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Thread: Can both a Gynecomastia mastectomy and Mastopexy be billed?

  1. #1
    Join Date
    Apr 2007
    Daytona Beach, FL

    Exclamation Can both a Gynecomastia mastectomy and Mastopexy be billed?

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    I'm hoping someone can help me with this. We billed out for the Gynecomastia with 19300 but now the Plastic office staff is questioning if we can also bill for a Mastopexy 19316 since it took the doctor so long to perform the surgery.

    The following is the OP note - can someone read this and tell me if they see the documentation of the Mastopexy and if it can be billed with the Mastectomy? The Plastics office is also asking if the can charge for a Mastopexy for the Reductions that they perform - 19318.

    OPERATIVE INDICATION: This is a patient who had unilateral gynecomastia with swelling and pain of the left breast who presents for a mastectomy.

    ANESTHESIA: General.

    DESCRIPTION OF PROCEDURE: After informed consent was obtained, the patient was taken to the operating room. He was given a prophylactic dose of antibiotics. The procedural care team participated in a time-out in which the patient's name, medical record number, date of birth, site and side of operation were confirmed and agreed upon by all present. The chest was prepped and draped in a routine sterile fashion. The case was begun by instilling tumescent solution into the left breast and the upper abdomen in a subcutaneous plane. Liposuction was performed using a 4 mm cannula. A scant amount of subcutaneous tissue was removed. The attention was then turned toward the nipple areolar complex. An incision was made at the junction of the nipple areolar complex to the surrounding breast skin and then an additional incision was made that was eccentric going approximately 2 cm superior to the existing areola and less than a centimeter inferiorly. The area between the 2 incisions was deepithelialized. The area between 3 o'clock and 9 o'clock was used to gain access to the breast. The area between 9 o'clock and 3 o'clock, which is the superior part of the areola, did not have any full thickness incisions. Preserving 1 cm depth of tissue under the areola, the gynecomastia tissue was separated from the nipple areolar complex and from the surrounding breast subcutaneous tissue and pectoralis muscle. There was an obvious disc of glandular tissue present immediately upon entering into the breast tissue. The breast was then evaluated and then hemostasis was maintained with the Bovie. The breast was copiously irrigated and hemostasis was rechecked and maintained with the Bovie. The total weight of the mastectomy specimen was 69 g. The incision was then closed by deep dermal interrupted suturing along the nipple areolar complex insetting it into the larger incision. Then a running subcuticular closure as well as some additional suturing with 5-0 plain was performed. A 19-French Blake drain was placed prior to closure to drain the mastectomy site. The patient had Dermabond along the incision followed by Steri-Strips, ABD, some additional gauze padding around the drain and then Ace wraps. The patient was taken to the recovery room in stable condition where he subsequently had his LMA removed. The patient was in stable condition. The total weight of the removed breast tissue was 69 g and that was sent to pathology. There were no complications. EBL was less than 50ml.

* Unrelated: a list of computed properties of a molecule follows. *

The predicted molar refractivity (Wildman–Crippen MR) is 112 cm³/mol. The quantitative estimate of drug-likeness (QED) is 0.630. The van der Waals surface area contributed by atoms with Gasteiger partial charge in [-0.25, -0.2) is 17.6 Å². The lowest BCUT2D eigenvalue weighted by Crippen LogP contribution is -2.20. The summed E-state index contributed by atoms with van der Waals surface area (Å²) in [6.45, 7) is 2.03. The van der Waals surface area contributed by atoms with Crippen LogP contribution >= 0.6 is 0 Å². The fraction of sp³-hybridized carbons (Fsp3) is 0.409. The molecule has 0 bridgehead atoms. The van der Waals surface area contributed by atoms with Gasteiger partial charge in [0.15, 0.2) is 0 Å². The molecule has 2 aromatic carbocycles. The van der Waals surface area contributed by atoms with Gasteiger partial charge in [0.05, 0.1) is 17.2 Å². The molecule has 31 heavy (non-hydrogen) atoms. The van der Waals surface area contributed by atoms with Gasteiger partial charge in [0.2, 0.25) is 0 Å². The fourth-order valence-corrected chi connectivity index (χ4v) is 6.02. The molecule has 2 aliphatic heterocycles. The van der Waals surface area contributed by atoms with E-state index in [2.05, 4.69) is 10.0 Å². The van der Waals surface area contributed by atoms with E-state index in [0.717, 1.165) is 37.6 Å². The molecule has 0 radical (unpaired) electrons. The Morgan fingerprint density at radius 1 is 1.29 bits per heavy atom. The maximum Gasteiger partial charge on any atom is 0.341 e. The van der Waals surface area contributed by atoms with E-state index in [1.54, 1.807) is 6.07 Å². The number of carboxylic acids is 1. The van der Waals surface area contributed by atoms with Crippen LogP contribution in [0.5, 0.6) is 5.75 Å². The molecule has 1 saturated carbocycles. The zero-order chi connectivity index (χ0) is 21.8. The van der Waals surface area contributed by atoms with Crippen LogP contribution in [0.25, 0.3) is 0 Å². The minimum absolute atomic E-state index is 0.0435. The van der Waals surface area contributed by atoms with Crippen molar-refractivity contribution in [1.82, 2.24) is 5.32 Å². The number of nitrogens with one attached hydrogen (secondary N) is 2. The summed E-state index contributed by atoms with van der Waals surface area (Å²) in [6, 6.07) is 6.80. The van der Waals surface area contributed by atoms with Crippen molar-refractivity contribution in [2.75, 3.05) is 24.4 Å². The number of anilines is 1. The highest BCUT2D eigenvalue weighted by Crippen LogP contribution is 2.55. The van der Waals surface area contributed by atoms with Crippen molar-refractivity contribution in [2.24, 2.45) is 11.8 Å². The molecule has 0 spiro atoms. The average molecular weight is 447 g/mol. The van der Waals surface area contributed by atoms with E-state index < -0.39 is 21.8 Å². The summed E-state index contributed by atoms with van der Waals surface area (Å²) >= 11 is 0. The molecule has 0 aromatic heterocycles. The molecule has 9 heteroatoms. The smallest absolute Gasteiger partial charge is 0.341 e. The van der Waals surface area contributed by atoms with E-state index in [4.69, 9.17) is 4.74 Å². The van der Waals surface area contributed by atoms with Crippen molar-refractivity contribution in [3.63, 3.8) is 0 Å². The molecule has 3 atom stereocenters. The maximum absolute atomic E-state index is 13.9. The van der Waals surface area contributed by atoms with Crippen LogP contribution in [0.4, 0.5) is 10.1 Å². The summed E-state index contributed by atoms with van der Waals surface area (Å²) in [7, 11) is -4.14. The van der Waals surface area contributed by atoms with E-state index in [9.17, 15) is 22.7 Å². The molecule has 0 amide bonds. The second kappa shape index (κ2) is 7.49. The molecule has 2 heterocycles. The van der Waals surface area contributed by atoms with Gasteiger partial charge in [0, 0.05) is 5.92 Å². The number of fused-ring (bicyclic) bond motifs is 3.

Thank you for all the help I can get!!!
    Jodi Dibble, CPC

  2. #2
    Join Date
    Apr 2007
    Milwaukee WI

    Default 19300

    I don't see any specific reference in this documentation to extraordinary time or effort required.

    19300 frequently involves removing/repositioning of the areola.

    Hope that helps.

    F Tessa Bartels, CPC, CEMC

  3. #3
    Join Date
    Apr 2007
    Daytona Beach, FL


    Yes Tessa - that does help. I was trying to figure out where in the note the doctor had documented that she did a Mastopexy separate from the Mastectomy - but I am not familiar with both procedures and how they are done so I was not sure what I was looking at.

    Thanks for your help!
    Jodi Dibble, CPC

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